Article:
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									Operations Strategies
in a Global Economy
INTRODUCTION
Operational effectiveness is the ability to perform
 similar operations activities better than competitors.
It is very difficult for a company to compete
 successfully in the long run based just on operational
 effectiveness.
A firm must also determine how operational
 effectiveness can be used to achieve a sustainable
 competitive advantage.
An effective competitive strategy is critical.
FACTORS AFFECTING TODAY’S
GLOBAL BUSINESS CONDITIONS
Reality of global competition
Quality, customer service, and cost challenges
Rapid expansion of advanced technologies
Continued growth of the service sector
Scarcity of operations resources
Social responsibility issues
REALITY OF GLOBAL COMPETITION

Changing nature of world business
International companies
Strategic alliances and production sharing
Fluctuation of international financial conditions
CHANGING NATURE OF WORLD
BUSINESS
 The US gross domestic product (GDP) is, at around $15
  trillion, the largest in the world.
 Companies all over the globe are aggressively exporting
  their products/services to the US
 Many US companies are targeting foreign markets to shore
  up profits.
 The global economy that interconnects the economies of all
  nations has been termed the global village.
 One of the most important new markets is China.
INTERNATIONAL COMPANIES

International companies are those whose scope of
 operations spans the globe as they buy, produce,
 and sell.
International firms search out opportunities for
 profits relatively unencumbered by national
 boundaries.
Operations managers must coordinate
 geopraphically dispersed operations.
INTERNATIONAL COMPANIES
 World’s Largest Corporations (2010 data)
   1. Wal-Mart                               US
   2. Royal Dutch Shell                      Netherlands
   3. Exxon Mobil                            US
   4. BP                                     Britain
   5. Toyota                                 Japan
   6. Japan Post Holdings                    Japan
   7. Sinopec                                China
   8. State Grid                             China
   9. AXA                                    France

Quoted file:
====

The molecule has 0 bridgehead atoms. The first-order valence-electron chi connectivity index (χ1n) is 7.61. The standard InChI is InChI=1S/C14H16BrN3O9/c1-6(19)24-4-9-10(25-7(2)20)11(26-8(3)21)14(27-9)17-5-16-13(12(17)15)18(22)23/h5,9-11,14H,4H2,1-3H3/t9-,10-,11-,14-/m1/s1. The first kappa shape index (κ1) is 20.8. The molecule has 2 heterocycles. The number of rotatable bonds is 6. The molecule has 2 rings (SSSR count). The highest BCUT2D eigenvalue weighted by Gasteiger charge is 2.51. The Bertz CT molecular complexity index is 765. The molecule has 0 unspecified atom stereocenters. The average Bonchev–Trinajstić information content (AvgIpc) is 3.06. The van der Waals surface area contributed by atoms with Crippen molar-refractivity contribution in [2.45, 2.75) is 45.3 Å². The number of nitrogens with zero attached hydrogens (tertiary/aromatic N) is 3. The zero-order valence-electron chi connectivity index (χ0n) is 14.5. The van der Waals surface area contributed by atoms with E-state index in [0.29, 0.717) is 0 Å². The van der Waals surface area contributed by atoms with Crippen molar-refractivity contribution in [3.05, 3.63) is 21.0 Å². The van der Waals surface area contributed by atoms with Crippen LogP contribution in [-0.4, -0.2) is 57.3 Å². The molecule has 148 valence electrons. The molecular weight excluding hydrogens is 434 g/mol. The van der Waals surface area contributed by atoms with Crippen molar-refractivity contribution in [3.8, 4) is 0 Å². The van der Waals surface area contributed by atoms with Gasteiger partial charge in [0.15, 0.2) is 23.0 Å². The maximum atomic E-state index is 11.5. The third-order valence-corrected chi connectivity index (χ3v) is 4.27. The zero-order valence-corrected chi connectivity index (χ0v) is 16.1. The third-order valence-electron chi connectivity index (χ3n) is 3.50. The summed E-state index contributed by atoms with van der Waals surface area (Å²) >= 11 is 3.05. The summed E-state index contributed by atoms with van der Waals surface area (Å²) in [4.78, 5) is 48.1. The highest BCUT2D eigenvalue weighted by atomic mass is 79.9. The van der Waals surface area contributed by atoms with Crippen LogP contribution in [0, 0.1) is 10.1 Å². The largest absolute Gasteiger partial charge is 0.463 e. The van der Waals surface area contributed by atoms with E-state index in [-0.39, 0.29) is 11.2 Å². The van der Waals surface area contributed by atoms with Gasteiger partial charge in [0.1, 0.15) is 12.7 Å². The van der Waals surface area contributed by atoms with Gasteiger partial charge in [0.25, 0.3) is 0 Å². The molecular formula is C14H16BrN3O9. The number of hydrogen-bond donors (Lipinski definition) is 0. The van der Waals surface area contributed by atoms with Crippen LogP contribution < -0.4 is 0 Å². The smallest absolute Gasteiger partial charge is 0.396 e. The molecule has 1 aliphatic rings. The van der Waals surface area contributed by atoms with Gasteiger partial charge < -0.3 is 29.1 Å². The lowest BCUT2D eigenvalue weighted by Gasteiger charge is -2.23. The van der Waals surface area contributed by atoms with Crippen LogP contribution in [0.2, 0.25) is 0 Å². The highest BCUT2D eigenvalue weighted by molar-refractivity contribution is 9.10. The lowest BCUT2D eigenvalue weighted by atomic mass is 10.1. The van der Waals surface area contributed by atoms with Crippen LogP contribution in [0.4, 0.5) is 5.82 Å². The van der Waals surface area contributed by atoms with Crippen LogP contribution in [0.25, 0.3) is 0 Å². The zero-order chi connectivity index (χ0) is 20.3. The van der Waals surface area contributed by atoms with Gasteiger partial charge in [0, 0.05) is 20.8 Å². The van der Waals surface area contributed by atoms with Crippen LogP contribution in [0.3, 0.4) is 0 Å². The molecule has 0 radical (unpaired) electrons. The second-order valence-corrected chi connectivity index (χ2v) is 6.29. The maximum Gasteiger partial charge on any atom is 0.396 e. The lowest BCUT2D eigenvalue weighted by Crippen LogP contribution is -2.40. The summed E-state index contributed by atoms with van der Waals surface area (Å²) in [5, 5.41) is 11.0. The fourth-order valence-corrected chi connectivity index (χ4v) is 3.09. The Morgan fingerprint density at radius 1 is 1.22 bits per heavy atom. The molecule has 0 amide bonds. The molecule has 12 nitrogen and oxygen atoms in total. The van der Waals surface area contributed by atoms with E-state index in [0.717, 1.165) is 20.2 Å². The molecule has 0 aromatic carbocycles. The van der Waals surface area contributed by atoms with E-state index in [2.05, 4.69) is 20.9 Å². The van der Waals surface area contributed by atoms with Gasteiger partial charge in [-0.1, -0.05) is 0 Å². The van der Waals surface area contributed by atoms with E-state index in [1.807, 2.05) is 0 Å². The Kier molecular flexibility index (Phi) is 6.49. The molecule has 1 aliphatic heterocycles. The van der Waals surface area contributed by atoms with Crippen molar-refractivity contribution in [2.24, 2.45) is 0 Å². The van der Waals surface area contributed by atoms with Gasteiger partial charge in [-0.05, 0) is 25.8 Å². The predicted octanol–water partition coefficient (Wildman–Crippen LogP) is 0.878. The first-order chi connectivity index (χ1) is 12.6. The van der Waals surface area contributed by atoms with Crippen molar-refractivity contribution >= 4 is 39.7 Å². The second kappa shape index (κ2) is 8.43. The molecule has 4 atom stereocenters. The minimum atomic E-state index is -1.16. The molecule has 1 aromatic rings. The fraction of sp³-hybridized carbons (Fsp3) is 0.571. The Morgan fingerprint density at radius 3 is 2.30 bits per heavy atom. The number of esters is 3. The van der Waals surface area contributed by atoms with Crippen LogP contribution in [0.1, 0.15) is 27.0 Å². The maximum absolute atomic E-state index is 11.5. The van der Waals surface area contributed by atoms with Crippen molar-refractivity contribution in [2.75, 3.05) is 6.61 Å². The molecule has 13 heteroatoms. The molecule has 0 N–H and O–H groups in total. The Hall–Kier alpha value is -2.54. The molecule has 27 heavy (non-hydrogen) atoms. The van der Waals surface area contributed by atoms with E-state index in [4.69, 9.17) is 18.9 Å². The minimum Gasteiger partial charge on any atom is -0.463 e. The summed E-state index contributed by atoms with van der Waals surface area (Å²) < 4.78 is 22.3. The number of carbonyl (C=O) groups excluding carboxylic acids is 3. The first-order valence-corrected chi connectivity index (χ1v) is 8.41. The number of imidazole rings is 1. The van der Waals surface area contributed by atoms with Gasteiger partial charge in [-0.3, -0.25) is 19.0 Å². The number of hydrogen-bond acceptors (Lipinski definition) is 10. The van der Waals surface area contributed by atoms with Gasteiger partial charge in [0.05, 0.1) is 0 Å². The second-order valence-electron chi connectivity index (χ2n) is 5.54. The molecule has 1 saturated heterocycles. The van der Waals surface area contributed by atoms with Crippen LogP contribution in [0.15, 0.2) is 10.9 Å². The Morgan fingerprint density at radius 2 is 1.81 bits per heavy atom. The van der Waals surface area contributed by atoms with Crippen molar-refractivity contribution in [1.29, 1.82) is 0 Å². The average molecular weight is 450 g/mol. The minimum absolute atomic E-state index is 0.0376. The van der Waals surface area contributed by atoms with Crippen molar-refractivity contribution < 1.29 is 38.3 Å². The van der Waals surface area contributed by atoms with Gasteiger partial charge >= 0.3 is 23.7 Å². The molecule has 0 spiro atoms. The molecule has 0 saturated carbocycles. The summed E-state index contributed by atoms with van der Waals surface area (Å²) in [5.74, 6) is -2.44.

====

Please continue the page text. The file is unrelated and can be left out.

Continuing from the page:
10. China National Petroleum              China
STRATEGIC ALLIANCES
Strategic alliances are joint ventures among
 international companies to exploit global business
 opportunities.
Alliances are often motivated by
   Product or production technology
   Market access
   Production capability
   Pooling of capital
 STRATEGIC ALLIANCES
                           Kia might help sell
General Motors (US) &
                           and market GM cars
Kia Motor Corp. (S.K.)
                           in South Korea
                           Manufacture 100,000
Renault (France) &
                           vehicles annually
City of Moscow
                           near Moscow

Sino Aerospace Invest-     Forming Texas-based
ment Corp. (Taiwan) &      Sino Swearingen
Swearingen Aircraft (US)   Aircraft Co.
STRATEGIC ALLIANCES

Japanese companies have long practiced
 keiretsu, the linking of companies into
 industrial groups.
   A financial keiretsu links companies together with cross-
    holding of shares, sales and purchases within the group,
    and consultation.
   A production keiretsu is a web of interlocking
    relationships between a big manufacturer (Toyota) and
    its suppliers.
PRODUCTION SHARING

Production sharing means that a product might be
 designed and financed in one country, its materials
 produced in other countries, assembled in another
 country, and sold in yet other countries.
The country that is the highest-quality, lowest-cost
 producer for a particular activity would perform
 that portion of the production of the product.
PROS AND CONS OF GLOBALIZATION

Pros (Pluses)
   Productivity grows more quickly (living standards can go
    up faster)
   Global competition and cheap imports keep a lid on
    prices (inflation less likely to derail economic growth)
   Open economy spurs innovation (with fresh ideas from
    abroad)
   Export jobs often pay more than other jobs
   US has more access to foreign investment (keeps
    interest rates low)